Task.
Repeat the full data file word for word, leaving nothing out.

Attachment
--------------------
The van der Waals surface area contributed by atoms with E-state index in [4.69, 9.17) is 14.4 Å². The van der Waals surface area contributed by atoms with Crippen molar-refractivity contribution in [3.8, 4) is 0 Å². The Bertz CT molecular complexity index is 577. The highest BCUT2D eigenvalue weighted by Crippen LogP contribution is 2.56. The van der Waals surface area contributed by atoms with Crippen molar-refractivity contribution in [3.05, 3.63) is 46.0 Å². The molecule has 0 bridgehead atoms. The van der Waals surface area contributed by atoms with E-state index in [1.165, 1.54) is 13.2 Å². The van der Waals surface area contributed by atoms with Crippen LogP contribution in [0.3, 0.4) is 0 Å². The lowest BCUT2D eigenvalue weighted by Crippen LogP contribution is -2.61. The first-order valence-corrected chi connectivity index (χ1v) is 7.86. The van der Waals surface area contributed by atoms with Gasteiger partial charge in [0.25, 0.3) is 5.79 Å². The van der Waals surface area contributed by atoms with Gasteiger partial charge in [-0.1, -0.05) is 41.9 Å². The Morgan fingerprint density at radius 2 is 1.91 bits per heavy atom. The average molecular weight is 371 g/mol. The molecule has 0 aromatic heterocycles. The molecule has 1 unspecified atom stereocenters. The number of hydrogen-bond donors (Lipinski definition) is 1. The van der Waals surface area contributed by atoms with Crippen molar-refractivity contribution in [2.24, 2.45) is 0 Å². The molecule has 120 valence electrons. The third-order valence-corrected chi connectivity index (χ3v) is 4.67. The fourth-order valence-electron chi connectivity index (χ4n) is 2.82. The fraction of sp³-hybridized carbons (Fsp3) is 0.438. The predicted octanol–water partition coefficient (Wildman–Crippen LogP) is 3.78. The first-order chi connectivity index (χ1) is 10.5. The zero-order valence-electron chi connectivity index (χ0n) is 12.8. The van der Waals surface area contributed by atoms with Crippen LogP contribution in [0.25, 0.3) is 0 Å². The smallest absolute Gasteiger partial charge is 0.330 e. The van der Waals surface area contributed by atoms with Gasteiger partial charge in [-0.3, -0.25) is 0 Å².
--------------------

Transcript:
The van der Waals surface area contributed by atoms with E-state index in [4.69, 9.17) is 14.4 Å². The van der Waals surface area contributed by atoms with Crippen molar-refractivity contribution in [3.8, 4) is 0 Å². The Bertz CT molecular complexity index is 577. The highest BCUT2D eigenvalue weighted by Crippen LogP contribution is 2.56. The van der Waals surface area contributed by atoms with Crippen molar-refractivity contribution in [3.05, 3.63) is 46.0 Å². The molecule has 0 bridgehead atoms. The van der Waals surface area contributed by atoms with E-state index in [1.165, 1.54) is 13.2 Å². The van der Waals surface area contributed by atoms with Crippen LogP contribution in [0.3, 0.4) is 0 Å². The lowest BCUT2D eigenvalue weighted by Crippen LogP contribution is -2.61. The first-order valence-corrected chi connectivity index (χ1v) is 7.86. The van der Waals surface area contributed by atoms with Gasteiger partial charge in [0.25, 0.3) is 5.79 Å². The van der Waals surface area contributed by atoms with Gasteiger partial charge in [-0.1, -0.05) is 41.9 Å². The Morgan fingerprint density at radius 2 is 1.91 bits per heavy atom. The average molecular weight is 371 g/mol. The molecule has 0 aromatic heterocycles. The molecule has 1 unspecified atom stereocenters. The number of hydrogen-bond donors (Lipinski definition) is 1. The van der Waals surface area contributed by atoms with Crippen molar-refractivity contribution in [2.24, 2.45) is 0 Å². The molecule has 120 valence electrons. The third-order valence-corrected chi connectivity index (χ3v) is 4.67. The fourth-order valence-electron chi connectivity index (χ4n) is 2.82. The fraction of sp³-hybridized carbons (Fsp3) is 0.438. The predicted octanol–water partition coefficient (Wildman–Crippen LogP) is 3.78. The first-order chi connectivity index (χ1) is 10.5. The zero-order valence-electron chi connectivity index (χ0n) is 12.8. The van der Waals surface area contributed by atoms with Crippen LogP contribution in [0.25, 0.3) is 0 Å². The smallest absolute Gasteiger partial charge is 0.330 e. The van der Waals surface area contributed by atoms with Gasteiger partial charge in [-0.3, -0.25) is 0 Å².